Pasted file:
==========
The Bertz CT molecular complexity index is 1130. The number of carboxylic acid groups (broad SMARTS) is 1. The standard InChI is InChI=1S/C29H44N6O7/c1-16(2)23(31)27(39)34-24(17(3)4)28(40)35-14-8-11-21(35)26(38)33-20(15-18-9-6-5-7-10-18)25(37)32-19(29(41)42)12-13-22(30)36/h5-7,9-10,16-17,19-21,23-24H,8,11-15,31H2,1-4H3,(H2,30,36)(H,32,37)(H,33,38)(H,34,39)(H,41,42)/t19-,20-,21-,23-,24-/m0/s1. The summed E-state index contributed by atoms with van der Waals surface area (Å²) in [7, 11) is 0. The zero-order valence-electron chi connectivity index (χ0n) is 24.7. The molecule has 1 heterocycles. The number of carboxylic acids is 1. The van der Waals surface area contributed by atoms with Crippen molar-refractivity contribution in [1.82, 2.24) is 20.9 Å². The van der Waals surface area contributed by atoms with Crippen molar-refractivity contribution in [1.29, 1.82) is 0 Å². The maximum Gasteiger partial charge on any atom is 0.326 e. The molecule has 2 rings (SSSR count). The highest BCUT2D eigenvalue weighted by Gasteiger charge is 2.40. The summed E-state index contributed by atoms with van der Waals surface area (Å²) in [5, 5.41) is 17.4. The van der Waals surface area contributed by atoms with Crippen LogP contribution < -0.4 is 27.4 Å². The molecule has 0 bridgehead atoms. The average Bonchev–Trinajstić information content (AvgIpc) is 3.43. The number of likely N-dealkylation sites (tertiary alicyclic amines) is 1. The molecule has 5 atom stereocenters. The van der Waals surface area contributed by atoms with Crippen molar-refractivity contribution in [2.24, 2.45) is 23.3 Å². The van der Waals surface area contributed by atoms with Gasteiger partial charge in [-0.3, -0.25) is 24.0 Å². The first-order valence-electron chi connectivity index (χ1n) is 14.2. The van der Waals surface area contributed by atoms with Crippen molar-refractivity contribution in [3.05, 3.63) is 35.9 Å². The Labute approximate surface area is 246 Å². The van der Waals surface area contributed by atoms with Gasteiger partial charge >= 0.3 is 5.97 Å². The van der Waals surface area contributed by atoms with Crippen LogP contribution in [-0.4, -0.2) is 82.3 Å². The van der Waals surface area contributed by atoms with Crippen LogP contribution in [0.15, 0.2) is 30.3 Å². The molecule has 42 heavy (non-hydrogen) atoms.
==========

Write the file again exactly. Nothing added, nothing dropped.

The Bertz CT molecular complexity index is 1130. The number of carboxylic acid groups (broad SMARTS) is 1. The standard InChI is InChI=1S/C29H44N6O7/c1-16(2)23(31)27(39)34-24(17(3)4)28(40)35-14-8-11-21(35)26(38)33-20(15-18-9-6-5-7-10-18)25(37)32-19(29(41)42)12-13-22(30)36/h5-7,9-10,16-17,19-21,23-24H,8,11-15,31H2,1-4H3,(H2,30,36)(H,32,37)(H,33,38)(H,34,39)(H,41,42)/t19-,20-,21-,23-,24-/m0/s1. The summed E-state index contributed by atoms with van der Waals surface area (Å²) in [7, 11) is 0. The zero-order valence-electron chi connectivity index (χ0n) is 24.7. The molecule has 1 heterocycles. The number of carboxylic acids is 1. The van der Waals surface area contributed by atoms with Crippen molar-refractivity contribution in [1.82, 2.24) is 20.9 Å². The van der Waals surface area contributed by atoms with Crippen molar-refractivity contribution in [1.29, 1.82) is 0 Å². The maximum Gasteiger partial charge on any atom is 0.326 e. The molecule has 2 rings (SSSR count). The highest BCUT2D eigenvalue weighted by Gasteiger charge is 2.40. The summed E-state index contributed by atoms with van der Waals surface area (Å²) in [5, 5.41) is 17.4. The van der Waals surface area contributed by atoms with Crippen LogP contribution < -0.4 is 27.4 Å². The molecule has 0 bridgehead atoms. The average Bonchev–Trinajstić information content (AvgIpc) is 3.43. The number of likely N-dealkylation sites (tertiary alicyclic amines) is 1. The molecule has 5 atom stereocenters. The van der Waals surface area contributed by atoms with Crippen molar-refractivity contribution in [2.24, 2.45) is 23.3 Å². The van der Waals surface area contributed by atoms with Gasteiger partial charge in [-0.3, -0.25) is 24.0 Å². The first-order valence-electron chi connectivity index (χ1n) is 14.2. The van der Waals surface area contributed by atoms with Crippen molar-refractivity contribution in [3.05, 3.63) is 35.9 Å². The Labute approximate surface area is 246 Å². The van der Waals surface area contributed by atoms with Gasteiger partial charge >= 0.3 is 5.97 Å². The van der Waals surface area contributed by atoms with Crippen LogP contribution in [-0.4, -0.2) is 82.3 Å². The van der Waals surface area contributed by atoms with Crippen LogP contribution in [0.15, 0.2) is 30.3 Å². The molecule has 42 heavy (non-hydrogen) atoms.